“And I didn’t think you’d survive the Crown of Stone,” Marcus said, his green eyes glancing back at The Peak. “Yet here you are; you ascended Mount Targon without turning into a lifeless human shell.”
“Oathbreakers are sentenced to misery,” the healer conceded. “I still do wonder why you tried to ascend it. I had to patch you up that time as well, when you reached the top and seemed surprised to see someone.”
Marcus laughed. “I wanted to know the truth. I wanted to know the future,” he admitted. “I wanted to know if there was anything I could do for my younger daughter,” he whispered in an angry tone that was dulled by frustration.
Taric’s eyes softened, sitting cross-legged next to him. “The visions you see during the ascent are not necessarily the future. Sometimes, they’re just the representation of our innermost fears.”
“I will have to disagree.”
The Oathbreaker furrowed his brow at the man who sat beside him. He ran a hand through his long, deep brown hair, and fixed his blue tabard before extending an arm and letting the gems embedded in his shoulder plates hover above him.
“Why did you come here? You’re far away from home.”
Marcus reached behind him and grabbed his sheathed broadsword. Handing it to the Protector of Valoran, he replied, “I want you to keep this. The only other place where my legacy would have been safe is with Boram Darkwill, but it seems that the Eternal General wasn’t as eternal as he pretended to be.”
Taric unsheathed the blade with ease, his eyes marveling at the sight of the carved sword and the ruby stones adorning the hilt. He was speechless for several minutes, as the starlight and the hues emanating from the sapphires of his shoulder plates made the blade shine in the darkness of the cave where he temporarily settled.
“Dread of Night, isn’t that its name?” he whispered in awe. “I heard many tales about this sword. It is said to have been forged in dragonfyre, and that the rubies on the hilt grant permanent vision of your foes in the dark.”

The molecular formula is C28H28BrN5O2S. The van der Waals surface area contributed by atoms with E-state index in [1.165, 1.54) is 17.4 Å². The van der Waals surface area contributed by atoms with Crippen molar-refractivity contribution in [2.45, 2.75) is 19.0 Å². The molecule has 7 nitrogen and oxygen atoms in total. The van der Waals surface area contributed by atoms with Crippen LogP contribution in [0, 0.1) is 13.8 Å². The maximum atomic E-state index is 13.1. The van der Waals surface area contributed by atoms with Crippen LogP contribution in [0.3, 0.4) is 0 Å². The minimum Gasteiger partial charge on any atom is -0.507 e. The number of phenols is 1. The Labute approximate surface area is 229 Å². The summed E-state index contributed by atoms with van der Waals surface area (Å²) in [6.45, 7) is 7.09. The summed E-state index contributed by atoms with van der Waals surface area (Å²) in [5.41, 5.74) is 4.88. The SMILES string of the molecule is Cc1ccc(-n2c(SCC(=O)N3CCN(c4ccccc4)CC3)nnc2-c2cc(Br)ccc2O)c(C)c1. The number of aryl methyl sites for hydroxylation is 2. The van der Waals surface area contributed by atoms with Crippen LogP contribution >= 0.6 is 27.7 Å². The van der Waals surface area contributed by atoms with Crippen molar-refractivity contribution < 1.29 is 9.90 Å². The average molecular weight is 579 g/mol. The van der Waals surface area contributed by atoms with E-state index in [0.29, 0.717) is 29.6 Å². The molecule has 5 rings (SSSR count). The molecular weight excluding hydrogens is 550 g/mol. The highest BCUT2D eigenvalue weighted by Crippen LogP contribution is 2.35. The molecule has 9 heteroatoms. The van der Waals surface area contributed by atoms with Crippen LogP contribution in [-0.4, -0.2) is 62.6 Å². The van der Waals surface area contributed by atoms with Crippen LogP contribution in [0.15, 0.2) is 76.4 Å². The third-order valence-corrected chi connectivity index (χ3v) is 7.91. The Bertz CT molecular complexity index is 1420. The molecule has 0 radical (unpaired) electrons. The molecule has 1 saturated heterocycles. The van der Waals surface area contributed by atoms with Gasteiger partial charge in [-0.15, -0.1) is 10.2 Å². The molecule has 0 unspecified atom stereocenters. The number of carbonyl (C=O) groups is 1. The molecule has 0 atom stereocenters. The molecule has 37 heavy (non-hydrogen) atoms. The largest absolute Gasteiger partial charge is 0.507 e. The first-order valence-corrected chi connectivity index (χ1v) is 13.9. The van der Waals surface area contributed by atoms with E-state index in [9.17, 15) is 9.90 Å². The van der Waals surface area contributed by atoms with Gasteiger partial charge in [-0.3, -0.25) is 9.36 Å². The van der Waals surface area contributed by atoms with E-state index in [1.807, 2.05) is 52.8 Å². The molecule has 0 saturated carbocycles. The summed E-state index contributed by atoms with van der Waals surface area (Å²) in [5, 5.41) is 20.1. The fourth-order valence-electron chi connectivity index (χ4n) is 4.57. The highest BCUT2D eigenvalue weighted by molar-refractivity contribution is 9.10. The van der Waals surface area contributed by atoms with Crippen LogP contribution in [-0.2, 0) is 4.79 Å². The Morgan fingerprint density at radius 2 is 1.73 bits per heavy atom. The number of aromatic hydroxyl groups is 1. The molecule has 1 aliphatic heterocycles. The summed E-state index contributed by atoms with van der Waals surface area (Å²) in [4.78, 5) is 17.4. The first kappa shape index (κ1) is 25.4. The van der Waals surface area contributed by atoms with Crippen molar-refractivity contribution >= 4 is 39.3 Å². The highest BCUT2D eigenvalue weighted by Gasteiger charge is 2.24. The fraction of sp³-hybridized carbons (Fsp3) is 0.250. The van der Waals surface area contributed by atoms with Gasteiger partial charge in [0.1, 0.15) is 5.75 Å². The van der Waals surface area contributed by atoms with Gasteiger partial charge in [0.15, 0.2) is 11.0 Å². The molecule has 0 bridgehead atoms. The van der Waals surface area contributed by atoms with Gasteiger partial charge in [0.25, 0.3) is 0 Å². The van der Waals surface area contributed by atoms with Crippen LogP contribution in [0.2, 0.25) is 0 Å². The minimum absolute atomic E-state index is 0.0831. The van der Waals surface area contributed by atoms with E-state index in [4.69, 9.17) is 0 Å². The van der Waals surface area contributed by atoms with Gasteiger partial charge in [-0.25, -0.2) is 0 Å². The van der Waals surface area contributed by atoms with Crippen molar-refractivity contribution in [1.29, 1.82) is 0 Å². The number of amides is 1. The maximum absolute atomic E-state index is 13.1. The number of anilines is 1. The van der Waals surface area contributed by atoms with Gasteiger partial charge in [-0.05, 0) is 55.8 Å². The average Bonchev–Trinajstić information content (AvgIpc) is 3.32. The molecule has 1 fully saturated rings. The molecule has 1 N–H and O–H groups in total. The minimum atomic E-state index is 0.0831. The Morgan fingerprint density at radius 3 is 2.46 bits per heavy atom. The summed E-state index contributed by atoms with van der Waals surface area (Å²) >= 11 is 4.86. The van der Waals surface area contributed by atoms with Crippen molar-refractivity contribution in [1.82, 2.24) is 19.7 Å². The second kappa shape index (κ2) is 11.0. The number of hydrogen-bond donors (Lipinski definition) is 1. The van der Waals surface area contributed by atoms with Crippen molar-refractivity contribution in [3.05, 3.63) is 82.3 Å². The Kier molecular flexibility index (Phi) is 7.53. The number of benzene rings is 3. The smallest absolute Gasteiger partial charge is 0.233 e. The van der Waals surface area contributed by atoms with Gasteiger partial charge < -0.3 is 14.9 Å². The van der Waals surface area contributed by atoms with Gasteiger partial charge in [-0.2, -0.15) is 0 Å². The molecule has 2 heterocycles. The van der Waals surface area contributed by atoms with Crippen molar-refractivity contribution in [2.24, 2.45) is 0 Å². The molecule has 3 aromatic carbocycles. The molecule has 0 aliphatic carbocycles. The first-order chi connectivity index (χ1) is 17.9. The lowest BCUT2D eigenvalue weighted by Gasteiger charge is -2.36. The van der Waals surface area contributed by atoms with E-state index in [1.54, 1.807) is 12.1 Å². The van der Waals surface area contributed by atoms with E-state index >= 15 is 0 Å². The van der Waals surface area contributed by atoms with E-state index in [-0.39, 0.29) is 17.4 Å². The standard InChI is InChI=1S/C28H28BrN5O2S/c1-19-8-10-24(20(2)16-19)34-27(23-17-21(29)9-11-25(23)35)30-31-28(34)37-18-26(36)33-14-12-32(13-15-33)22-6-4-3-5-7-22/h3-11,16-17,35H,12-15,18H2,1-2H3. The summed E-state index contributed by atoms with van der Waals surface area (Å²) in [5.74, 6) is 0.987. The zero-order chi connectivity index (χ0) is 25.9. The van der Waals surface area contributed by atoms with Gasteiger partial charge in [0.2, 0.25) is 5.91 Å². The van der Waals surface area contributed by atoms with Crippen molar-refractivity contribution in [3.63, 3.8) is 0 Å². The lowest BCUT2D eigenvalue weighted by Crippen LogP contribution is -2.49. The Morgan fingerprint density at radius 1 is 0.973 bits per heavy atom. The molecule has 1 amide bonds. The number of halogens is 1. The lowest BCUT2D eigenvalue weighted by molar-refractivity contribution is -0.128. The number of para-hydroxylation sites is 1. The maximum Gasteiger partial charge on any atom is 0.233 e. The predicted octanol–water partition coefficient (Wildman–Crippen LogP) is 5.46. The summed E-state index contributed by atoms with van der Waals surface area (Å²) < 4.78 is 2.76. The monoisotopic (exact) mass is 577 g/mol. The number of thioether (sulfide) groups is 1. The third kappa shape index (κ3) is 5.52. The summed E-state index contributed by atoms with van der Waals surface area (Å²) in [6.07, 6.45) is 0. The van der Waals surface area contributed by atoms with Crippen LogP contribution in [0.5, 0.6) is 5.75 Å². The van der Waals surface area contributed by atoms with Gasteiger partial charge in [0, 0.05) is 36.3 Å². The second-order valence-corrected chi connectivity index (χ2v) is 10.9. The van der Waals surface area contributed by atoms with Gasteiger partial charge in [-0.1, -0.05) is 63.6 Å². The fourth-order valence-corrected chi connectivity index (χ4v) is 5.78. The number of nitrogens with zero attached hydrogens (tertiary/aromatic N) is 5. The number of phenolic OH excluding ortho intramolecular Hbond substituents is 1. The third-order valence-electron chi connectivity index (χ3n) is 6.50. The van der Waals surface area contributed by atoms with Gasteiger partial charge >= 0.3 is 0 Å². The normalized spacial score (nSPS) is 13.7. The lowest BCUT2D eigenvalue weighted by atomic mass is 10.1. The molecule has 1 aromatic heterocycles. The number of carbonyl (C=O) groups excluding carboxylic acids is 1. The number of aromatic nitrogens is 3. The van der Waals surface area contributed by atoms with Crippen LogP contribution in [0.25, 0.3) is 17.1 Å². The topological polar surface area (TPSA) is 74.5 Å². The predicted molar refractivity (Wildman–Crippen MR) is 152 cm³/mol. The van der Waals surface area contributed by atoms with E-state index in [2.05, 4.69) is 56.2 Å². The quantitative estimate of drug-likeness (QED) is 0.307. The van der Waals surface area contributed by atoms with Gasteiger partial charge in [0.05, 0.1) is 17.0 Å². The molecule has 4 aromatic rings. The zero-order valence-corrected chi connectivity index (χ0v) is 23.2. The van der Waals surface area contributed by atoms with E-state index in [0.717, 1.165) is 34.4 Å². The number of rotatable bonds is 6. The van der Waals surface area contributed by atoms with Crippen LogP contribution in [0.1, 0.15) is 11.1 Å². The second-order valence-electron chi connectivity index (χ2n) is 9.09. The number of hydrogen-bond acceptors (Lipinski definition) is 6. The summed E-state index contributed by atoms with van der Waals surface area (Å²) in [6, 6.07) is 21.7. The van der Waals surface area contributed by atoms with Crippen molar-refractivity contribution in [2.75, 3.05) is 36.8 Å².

Marcus laughed, running a gloved hand through his short, trimmed hair. “Sounds like some farfetched tale my grandfather would spread to give himself some courage.”
Blue eyes looked at him in concern. “Why come all the way up here to leave this? Do you plan on dying?”
The Noxian general relaxed against the stone wall behind him. “Believe me, I wish for a peaceful death in my favorite chair, at home in the fumoir, with my grandchild bouncing on my lap, as boring as it may sound. But I know for sure that it won’t happen.”
“Why not? Whatever you saw at The Peak isn’t real, Marcus. Take your blade with you and go home.”
“Look at it and tell me what we’ve seen isn’t real.”
Taric swallowed hard, looking once more at Dread of Night and at the curves carved into the steel. He had seen many glimpses of a supposed future upon ascending The Peak to fulfill the Crown of Stone. He had seen the Frostguard of the Freljord rise to power again, the Alabaster Library burn with the entire city of Demacia, and his dearest friend fall to the ground at the hands of a tall, crimson clad Grand General, his ruby sword shattering with the impact.
Dropping the broadsword, Taric shook his head. “It isn’t real.”
“It is, my friend,” Marcus insisted, placing a hand on the Protector’s shoulder. “When my daughter comes here, you must not give her the sword. Keep it safe, until you know the right time to bring it to its new owner.”
Taric covered his mouth with both hands, refusing to acknowledge the fact that The Peak told the truth, although there weren’t many reasons not to believe it. The entire history of Runeterra was said to have started at Mount Targon, and he himself knew that all that was written in the skies was the reflection of past, present and future.
“Why would one of your daughters travel up here?” he whispered quietly, setting the broadsword aside.
Marcus’ emerald eyes smiled at him when his lips didn’t. “She will not have a choice,” he answered. “She will be brought here and will stay for a winter and a spring.” Standing up, General Du Couteau dusted off his breeches. “Be careful, my friend. I’m leaving you with the future of an ancient house.”
Deep blue eyes stared at him in silence as he slowly made his way down the rocky side of the mountain, never once looking back. Taric sighed, finding only a faint sense of comfort in the illuminated sky above them.